CTF Dragoon takes to the streets to listen to what the enemy has to say
October 1, 2013
KANDAHAR AIRFIELD, Afghanistan -- Combined Task Force Dragoon Soldiers conducted an over-watch foot patrol in the village of Hodzhamulk, Afghanistan Sept. 27, 2013 in order to monitor enemy communication.
The monitoring is provided by the Wolfhound Handheld Threat Warning System which allows Soldiers to listen-in on what the Taliban and insurgents are saying to each other. It is a handheld, radio frequency, threat warning and direction finding system.
Soldiers of Fox Troop, 2nd Squadron walked through the village for a dual support mission: to listen for Taliban activity over wireless communication devices and to mark any additional surveillance of route clearance activities.
"(The Wolfhound System is) used whenever there are friendly forces present in an area to observe and see if there is any enemy communications going on, particularly enemy visual operations towards (International Security Assistance Force) units in Afghanistan," said Sgt. Christopher Partain, a low level voice intercept operator with the 513th Military Intelligence Battalion.
The patrol listened for communications between enemy forces to determine what they are discussing and where they are generally located. The team walked through the town conducting security over-watch while a combined arms breach team drove through the area.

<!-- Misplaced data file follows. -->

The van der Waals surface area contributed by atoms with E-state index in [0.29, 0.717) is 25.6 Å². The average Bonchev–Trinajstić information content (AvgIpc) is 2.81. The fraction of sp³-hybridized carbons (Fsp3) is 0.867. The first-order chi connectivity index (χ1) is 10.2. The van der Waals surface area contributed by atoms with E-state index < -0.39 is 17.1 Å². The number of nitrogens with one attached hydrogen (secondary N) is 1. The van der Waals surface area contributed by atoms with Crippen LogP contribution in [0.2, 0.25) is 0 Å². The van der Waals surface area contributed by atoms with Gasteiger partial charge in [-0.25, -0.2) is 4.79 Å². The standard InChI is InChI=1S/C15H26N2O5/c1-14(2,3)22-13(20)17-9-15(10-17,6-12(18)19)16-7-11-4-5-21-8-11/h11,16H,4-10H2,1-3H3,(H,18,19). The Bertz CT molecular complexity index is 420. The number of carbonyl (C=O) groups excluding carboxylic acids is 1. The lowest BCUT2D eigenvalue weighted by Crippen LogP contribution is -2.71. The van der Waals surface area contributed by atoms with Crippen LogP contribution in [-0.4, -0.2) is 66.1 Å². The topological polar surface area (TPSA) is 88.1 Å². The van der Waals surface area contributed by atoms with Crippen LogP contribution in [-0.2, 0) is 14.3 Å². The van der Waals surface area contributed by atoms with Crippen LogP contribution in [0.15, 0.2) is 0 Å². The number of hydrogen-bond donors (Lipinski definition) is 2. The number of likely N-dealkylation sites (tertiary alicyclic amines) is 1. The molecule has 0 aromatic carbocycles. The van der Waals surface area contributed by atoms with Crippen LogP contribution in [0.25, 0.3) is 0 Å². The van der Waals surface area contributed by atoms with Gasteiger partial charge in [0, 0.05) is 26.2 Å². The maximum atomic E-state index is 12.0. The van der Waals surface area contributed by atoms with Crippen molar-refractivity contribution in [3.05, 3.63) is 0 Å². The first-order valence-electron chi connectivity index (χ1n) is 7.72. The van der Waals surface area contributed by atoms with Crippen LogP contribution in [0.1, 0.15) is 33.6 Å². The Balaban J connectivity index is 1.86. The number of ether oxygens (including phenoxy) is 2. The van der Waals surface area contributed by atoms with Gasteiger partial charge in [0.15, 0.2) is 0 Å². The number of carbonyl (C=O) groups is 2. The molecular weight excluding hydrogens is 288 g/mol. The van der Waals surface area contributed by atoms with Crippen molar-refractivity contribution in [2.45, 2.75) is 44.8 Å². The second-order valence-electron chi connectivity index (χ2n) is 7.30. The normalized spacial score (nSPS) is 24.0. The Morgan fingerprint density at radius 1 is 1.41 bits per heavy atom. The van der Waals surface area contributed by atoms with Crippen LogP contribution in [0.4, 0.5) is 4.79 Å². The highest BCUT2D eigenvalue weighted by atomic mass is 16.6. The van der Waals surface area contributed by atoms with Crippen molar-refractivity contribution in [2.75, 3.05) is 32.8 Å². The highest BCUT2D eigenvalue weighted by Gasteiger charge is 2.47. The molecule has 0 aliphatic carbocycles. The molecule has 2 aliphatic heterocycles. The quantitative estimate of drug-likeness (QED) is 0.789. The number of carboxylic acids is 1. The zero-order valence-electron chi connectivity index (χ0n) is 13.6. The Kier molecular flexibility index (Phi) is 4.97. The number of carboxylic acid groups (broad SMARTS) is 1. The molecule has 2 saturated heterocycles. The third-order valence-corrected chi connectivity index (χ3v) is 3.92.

"When route clearance patrols come through, we want to be set in a position where we can hear and see and make sure that the area is safe," said Staff Sgt. Sean Ward, from Cornwall, N.Y., and a member of Fox Troop. "I think we got valuable intelligence from it. I think it was successful and I think it's a good way to deny the enemy freedom of maneuver in our area."
The Wolfhound's capabilities give both the U.S. and Afghan National Security Forces a greater ability to find out what the enemy is trying to do and the ability to disrupt their activities- this is a significant asset to the troops on the ground.
"As an enabler, I think the Wolfhound System is pretty important. The biggest thing is to save lives by being an effective early warning system. Most enemy attacks are coordinated through communications and if we can get a heads up on those communications, we can actually end up reacting faster," said Partain. "We are being proactive instead of reactive to an enemy attack."